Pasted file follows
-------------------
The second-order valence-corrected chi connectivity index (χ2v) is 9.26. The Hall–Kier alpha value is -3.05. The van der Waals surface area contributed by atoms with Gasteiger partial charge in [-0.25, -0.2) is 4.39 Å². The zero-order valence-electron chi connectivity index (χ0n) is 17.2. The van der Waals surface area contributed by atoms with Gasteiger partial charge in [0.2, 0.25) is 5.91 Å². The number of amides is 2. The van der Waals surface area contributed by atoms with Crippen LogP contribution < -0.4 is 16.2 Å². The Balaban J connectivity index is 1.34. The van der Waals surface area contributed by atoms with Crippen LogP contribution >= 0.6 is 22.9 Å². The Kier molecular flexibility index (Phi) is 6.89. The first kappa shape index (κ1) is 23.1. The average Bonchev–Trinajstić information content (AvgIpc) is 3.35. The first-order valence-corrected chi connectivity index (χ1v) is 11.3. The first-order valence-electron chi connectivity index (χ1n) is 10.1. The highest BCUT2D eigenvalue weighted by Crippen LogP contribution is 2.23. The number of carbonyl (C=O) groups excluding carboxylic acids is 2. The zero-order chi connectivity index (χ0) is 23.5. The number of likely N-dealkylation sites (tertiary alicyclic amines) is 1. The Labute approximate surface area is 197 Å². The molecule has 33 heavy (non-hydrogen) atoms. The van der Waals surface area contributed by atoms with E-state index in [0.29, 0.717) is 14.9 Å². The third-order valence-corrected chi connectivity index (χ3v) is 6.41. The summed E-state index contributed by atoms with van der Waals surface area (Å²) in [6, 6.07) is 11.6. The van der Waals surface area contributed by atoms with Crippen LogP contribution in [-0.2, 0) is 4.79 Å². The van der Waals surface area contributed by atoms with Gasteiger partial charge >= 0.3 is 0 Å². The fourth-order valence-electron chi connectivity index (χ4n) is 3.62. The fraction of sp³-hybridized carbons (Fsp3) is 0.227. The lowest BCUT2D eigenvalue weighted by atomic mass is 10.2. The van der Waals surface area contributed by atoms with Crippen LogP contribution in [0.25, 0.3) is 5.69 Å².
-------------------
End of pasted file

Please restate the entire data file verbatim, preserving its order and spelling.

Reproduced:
The second-order valence-corrected chi connectivity index (χ2v) is 9.26. The Hall–Kier alpha value is -3.05. The van der Waals surface area contributed by atoms with Gasteiger partial charge in [-0.25, -0.2) is 4.39 Å². The zero-order valence-electron chi connectivity index (χ0n) is 17.2. The van der Waals surface area contributed by atoms with Gasteiger partial charge in [0.2, 0.25) is 5.91 Å². The number of amides is 2. The van der Waals surface area contributed by atoms with Crippen LogP contribution < -0.4 is 16.2 Å². The Balaban J connectivity index is 1.34. The van der Waals surface area contributed by atoms with Crippen LogP contribution >= 0.6 is 22.9 Å². The Kier molecular flexibility index (Phi) is 6.89. The first kappa shape index (κ1) is 23.1. The average Bonchev–Trinajstić information content (AvgIpc) is 3.35. The first-order valence-corrected chi connectivity index (χ1v) is 11.3. The first-order valence-electron chi connectivity index (χ1n) is 10.1. The highest BCUT2D eigenvalue weighted by Crippen LogP contribution is 2.23. The number of carbonyl (C=O) groups excluding carboxylic acids is 2. The zero-order chi connectivity index (χ0) is 23.5. The number of likely N-dealkylation sites (tertiary alicyclic amines) is 1. The Labute approximate surface area is 197 Å². The molecule has 33 heavy (non-hydrogen) atoms. The van der Waals surface area contributed by atoms with E-state index in [0.29, 0.717) is 14.9 Å². The third-order valence-corrected chi connectivity index (χ3v) is 6.41. The summed E-state index contributed by atoms with van der Waals surface area (Å²) in [6, 6.07) is 11.6. The van der Waals surface area contributed by atoms with Crippen LogP contribution in [-0.2, 0) is 4.79 Å². The van der Waals surface area contributed by atoms with Gasteiger partial charge >= 0.3 is 0 Å². The fourth-order valence-electron chi connectivity index (χ4n) is 3.62. The fraction of sp³-hybridized carbons (Fsp3) is 0.227. The lowest BCUT2D eigenvalue weighted by atomic mass is 10.2. The van der Waals surface area contributed by atoms with Crippen LogP contribution in [0.25, 0.3) is 5.69 Å².